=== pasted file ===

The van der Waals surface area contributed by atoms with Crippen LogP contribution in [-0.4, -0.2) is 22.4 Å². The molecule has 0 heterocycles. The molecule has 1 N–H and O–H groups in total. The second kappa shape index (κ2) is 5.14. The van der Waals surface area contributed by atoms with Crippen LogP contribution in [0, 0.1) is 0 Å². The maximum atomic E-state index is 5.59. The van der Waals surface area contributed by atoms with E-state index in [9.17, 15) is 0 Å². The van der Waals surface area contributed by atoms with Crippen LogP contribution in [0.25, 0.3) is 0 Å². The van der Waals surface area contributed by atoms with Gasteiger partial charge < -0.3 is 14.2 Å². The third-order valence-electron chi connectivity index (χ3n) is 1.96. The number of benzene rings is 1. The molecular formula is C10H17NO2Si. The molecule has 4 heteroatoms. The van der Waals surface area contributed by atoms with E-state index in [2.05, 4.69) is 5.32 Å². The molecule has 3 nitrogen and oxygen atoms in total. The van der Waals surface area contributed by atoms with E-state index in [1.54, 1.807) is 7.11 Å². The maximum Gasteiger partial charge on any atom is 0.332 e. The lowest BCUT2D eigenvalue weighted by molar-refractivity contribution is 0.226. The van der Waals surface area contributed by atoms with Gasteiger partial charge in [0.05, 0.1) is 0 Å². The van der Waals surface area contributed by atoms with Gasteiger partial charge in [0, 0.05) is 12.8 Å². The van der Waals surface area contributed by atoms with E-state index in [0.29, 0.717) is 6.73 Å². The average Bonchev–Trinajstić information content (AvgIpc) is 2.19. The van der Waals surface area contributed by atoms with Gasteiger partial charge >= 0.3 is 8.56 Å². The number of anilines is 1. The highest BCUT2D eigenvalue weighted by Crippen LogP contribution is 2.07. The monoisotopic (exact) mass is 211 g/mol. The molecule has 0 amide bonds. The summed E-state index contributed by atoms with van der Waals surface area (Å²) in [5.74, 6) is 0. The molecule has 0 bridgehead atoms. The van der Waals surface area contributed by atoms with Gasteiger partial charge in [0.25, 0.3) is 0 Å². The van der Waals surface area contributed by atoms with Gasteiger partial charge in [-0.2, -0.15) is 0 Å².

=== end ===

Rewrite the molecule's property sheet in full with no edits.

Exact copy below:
The van der Waals surface area contributed by atoms with Crippen LogP contribution in [-0.4, -0.2) is 22.4 Å². The molecule has 0 heterocycles. The molecule has 1 N–H and O–H groups in total. The second kappa shape index (κ2) is 5.14. The van der Waals surface area contributed by atoms with Crippen LogP contribution in [0, 0.1) is 0 Å². The maximum atomic E-state index is 5.59. The van der Waals surface area contributed by atoms with E-state index in [9.17, 15) is 0 Å². The van der Waals surface area contributed by atoms with Crippen LogP contribution in [0.25, 0.3) is 0 Å². The van der Waals surface area contributed by atoms with Gasteiger partial charge < -0.3 is 14.2 Å². The third-order valence-electron chi connectivity index (χ3n) is 1.96. The number of benzene rings is 1. The molecular formula is C10H17NO2Si. The molecule has 4 heteroatoms. The van der Waals surface area contributed by atoms with E-state index in [2.05, 4.69) is 5.32 Å². The molecule has 3 nitrogen and oxygen atoms in total. The van der Waals surface area contributed by atoms with E-state index in [1.54, 1.807) is 7.11 Å². The maximum Gasteiger partial charge on any atom is 0.332 e. The lowest BCUT2D eigenvalue weighted by molar-refractivity contribution is 0.226. The van der Waals surface area contributed by atoms with Gasteiger partial charge in [0.05, 0.1) is 0 Å². The van der Waals surface area contributed by atoms with Gasteiger partial charge in [0, 0.05) is 12.8 Å². The van der Waals surface area contributed by atoms with E-state index in [0.29, 0.717) is 6.73 Å². The average Bonchev–Trinajstić information content (AvgIpc) is 2.19. The van der Waals surface area contributed by atoms with Gasteiger partial charge >= 0.3 is 8.56 Å². The number of anilines is 1. The highest BCUT2D eigenvalue weighted by Crippen LogP contribution is 2.07. The monoisotopic (exact) mass is 211 g/mol. The molecule has 0 amide bonds. The summed E-state index contributed by atoms with van der Waals surface area (Å²) in [5.74, 6) is 0. The molecule has 0 bridgehead atoms. The van der Waals surface area contributed by atoms with Gasteiger partial charge in [0.25, 0.3) is 0 Å². The van der Waals surface area contributed by atoms with Gasteiger partial charge in [-0.2, -0.15) is 0 Å².